Just got back to Baltimore after the flight back from Ottawa and the drive back from Dulles. I’m about to grab a couple hours sleep before I have to head back to K-Plex for Friday’s practice, but before I do here are a few bleary-eyed observations/notes from Thursday’s game against the Senators.
For the second straight game, the Capitals were unable to make a two-goal lead stand up. Tom Poti’s power play tally in the second period gave the Caps a 3-1 advantage, but the lead was wiped out when Ottawa scored twice in less than two minutes midway through the second period. The Sens scored four unanswered goals before Alex Ovechkin netted his first of the preseason on a good hustle play by Tomas Fleischmann late in the third period.
The Caps failed to convert on a two-man advantage of 37 seconds in duration late in the second period. Doing so would have given them a lead going into the final 20 minutes.
The game turned very early in the third. Washington center Michael Nylander was whistled for two hooking minors on consecutive shifts, and both penalties came in the offensive zone. The Caps killed the first one, although Ottawa spent virtually the entire two minutes in Washington’s zone, moving the puck around and peppering Caps goaltender Olie Kolzig with shots.
Just 28 seconds after exiting the penalty box, Nylander went off for a second hooking infraction. That put the Caps in a position of having to kill off a second straight minor, but it would get worse. Matt Pettinger got called for tripping just 23 seconds after Nylander’s second penalty, giving the Sens a two-man advantage for 1:37. Dany Heatley made Washington pay just 16 seconds later, pinballing one past Olie Kolzig to give the Sens a 4-3 lead. The Caps would kill off Pettinger’s penalty, but as the winger raced from the box to rejoin the play, Ottawa center Chris Kelly chipped a Nick Foligno feed up under the crossbar behind Kolzig for what would prove to be the game-winning goal.
Washington would have power play opportunities of its own late in the third, three of them to be exact. But for some reason the Caps were more effective at even strength in the final frame than they were with the extra man. Washington spent 4:46 of the third period on the power play, but failed to launch a single shot on goal with the extra man. Seven of the Caps’ eight third period shots on goal came at even strength; the other came while the visitors were shorthanded.
Fleischmann (goal, assist), Poti (goal, assist) and Mike Green (two assists) each had a two-point game.
Ovechkin attempted nine shots on goal. Two missed the net, six were blocked en route and the other found its mark. One shot on goal, one goal. Ovechkin looked like he was skating fine, and his shot certainly had its usual velocity. His radar was off a bit, and judging by the number of shots he had blocked, perhaps his release is just a hair slow at this juncture.
Poti led Washington defensemen with 23:52 in ice time. Nylander led Caps forwards with 20:42 and Nicklas Backstrom was second with 19:53. Backstrom skated 3:01 more than Ovechkin on the evening. The difference can likely be attributed to Backstrom seeing some shorthanded ice time.
The Shaone Morrisonn-Milan Jurcina defensive pairing that was so effective for Washington in the second half of the 2006-07 season has not been seen together much in camp thus far, as both defensemen have been paired with other partners. The duo was reunited in Ottawa on Thursday, with good results. Both Morrisonn and Jurcina were plus-1 on the night, both skated over 20 minutes and both laid three bodychecks. Jurcina had three shots on goal.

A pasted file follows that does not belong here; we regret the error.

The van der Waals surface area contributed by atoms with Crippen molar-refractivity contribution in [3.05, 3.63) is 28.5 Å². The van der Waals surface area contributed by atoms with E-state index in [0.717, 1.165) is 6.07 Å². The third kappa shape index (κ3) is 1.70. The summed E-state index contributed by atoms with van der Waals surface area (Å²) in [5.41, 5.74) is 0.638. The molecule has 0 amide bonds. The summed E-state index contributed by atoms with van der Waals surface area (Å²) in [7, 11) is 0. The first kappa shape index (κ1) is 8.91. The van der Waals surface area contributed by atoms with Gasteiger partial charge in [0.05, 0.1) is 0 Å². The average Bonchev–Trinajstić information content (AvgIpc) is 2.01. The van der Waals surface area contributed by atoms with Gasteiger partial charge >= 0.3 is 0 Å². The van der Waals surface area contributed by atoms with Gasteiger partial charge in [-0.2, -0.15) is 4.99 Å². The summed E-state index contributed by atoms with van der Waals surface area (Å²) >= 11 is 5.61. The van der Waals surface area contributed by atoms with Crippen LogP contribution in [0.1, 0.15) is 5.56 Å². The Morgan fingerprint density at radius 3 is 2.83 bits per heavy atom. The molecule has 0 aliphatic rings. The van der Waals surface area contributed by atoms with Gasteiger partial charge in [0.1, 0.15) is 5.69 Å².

Jakub Klepis led the Caps with five shots on goal and tied for the team lead with three hits. He also had a pass carom off him and into the neutral zone in a key third period power play situation. Fleischmann and Backstrom both helped their chances of making the opening night roster (and frankly, I think it was and is sheer lunacy to give even a passing thought that he could begin the season in Hershey), while the same cannot be said for Klepis. Five more preseason games are on the slate, so chances at redemption could be in the offing.
Green also helped his chances with his performance in Ottawa on Thursday. He now has a goal and three points in two preseason tilts.
Kolzig will tell you he should have been able to glove down the puck that Jason Spezza backhanded in to make it 3-2.
Spezza is one hell of a playmaker, by the way. But you knew that.
Kelly gets better every time I see him play. As does Antoine Vermette.
Anton Volchenkov was in midseason form with five blocked shots. He led the NHL with 273 last season, 45 more than his next closest competitor.
The top four Ottawa defensemen skated between 22:49 and 24:09. Nice to have four defensemen you can trust to absorb those kind of minutes.
Foligno looks like he’s going to be a player. He doesn’t turn 20 until Halloween, but he’s making a strong bid for a berth. Foligno was Ottawa’s top choice (28th overall) in the 2006 NHL Entry Draft. He’s the son of former Bears coach Mike Foligno.
I’ve always liked Daniel Alfredsson as a player, but he can retire, go back to Sweden or move along to the Western Conference anytime he wants to. He’s the most notorious Caps killer this side of Mark Recchi.
Brian Elliott. Hmm. I’d have to see some more of him, but he was sharp on Thursday.
Steve Kolbe sagely noted that Brian Lee looks like the kid who bags your groceries at the Giant. Nate Ewell sagely noted that Brian Lee was the fourth best defenseman on the North Dakota Fighting Sioux roster last season. Paper or plastic?